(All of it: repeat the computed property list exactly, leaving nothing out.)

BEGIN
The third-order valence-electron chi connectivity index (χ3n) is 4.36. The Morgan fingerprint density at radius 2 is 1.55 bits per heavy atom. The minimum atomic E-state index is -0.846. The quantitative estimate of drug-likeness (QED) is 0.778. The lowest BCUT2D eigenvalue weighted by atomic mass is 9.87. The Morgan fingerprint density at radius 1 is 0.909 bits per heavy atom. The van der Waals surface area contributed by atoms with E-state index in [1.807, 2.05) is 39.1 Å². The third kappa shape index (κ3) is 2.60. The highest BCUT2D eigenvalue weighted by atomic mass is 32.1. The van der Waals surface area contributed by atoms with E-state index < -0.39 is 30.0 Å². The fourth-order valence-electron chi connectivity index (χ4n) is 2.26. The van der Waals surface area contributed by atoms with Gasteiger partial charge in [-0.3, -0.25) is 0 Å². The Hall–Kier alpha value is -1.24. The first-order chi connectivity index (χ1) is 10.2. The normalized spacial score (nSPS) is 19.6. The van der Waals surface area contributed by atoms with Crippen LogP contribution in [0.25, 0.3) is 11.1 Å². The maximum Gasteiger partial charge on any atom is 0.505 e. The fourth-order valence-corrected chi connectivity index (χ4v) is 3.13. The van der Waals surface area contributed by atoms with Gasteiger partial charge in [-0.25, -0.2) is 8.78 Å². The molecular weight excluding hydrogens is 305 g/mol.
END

The third-order valence-electron chi connectivity index (χ3n) is 4.36. The Morgan fingerprint density at radius 2 is 1.55 bits per heavy atom. The minimum atomic E-state index is -0.846. The quantitative estimate of drug-likeness (QED) is 0.778. The lowest BCUT2D eigenvalue weighted by atomic mass is 9.87. The Morgan fingerprint density at radius 1 is 0.909 bits per heavy atom. The van der Waals surface area contributed by atoms with E-state index in [1.807, 2.05) is 39.1 Å². The third kappa shape index (κ3) is 2.60. The highest BCUT2D eigenvalue weighted by atomic mass is 32.1. The van der Waals surface area contributed by atoms with E-state index < -0.39 is 30.0 Å². The fourth-order valence-electron chi connectivity index (χ4n) is 2.26. The van der Waals surface area contributed by atoms with Gasteiger partial charge in [-0.3, -0.25) is 0 Å². The Hall–Kier alpha value is -1.24. The first-order chi connectivity index (χ1) is 10.2. The normalized spacial score (nSPS) is 19.6. The van der Waals surface area contributed by atoms with Crippen LogP contribution in [0.25, 0.3) is 11.1 Å². The maximum Gasteiger partial charge on any atom is 0.505 e. The fourth-order valence-corrected chi connectivity index (χ4v) is 3.13. The van der Waals surface area contributed by atoms with Gasteiger partial charge in [-0.25, -0.2) is 8.78 Å². The molecular weight excluding hydrogens is 305 g/mol.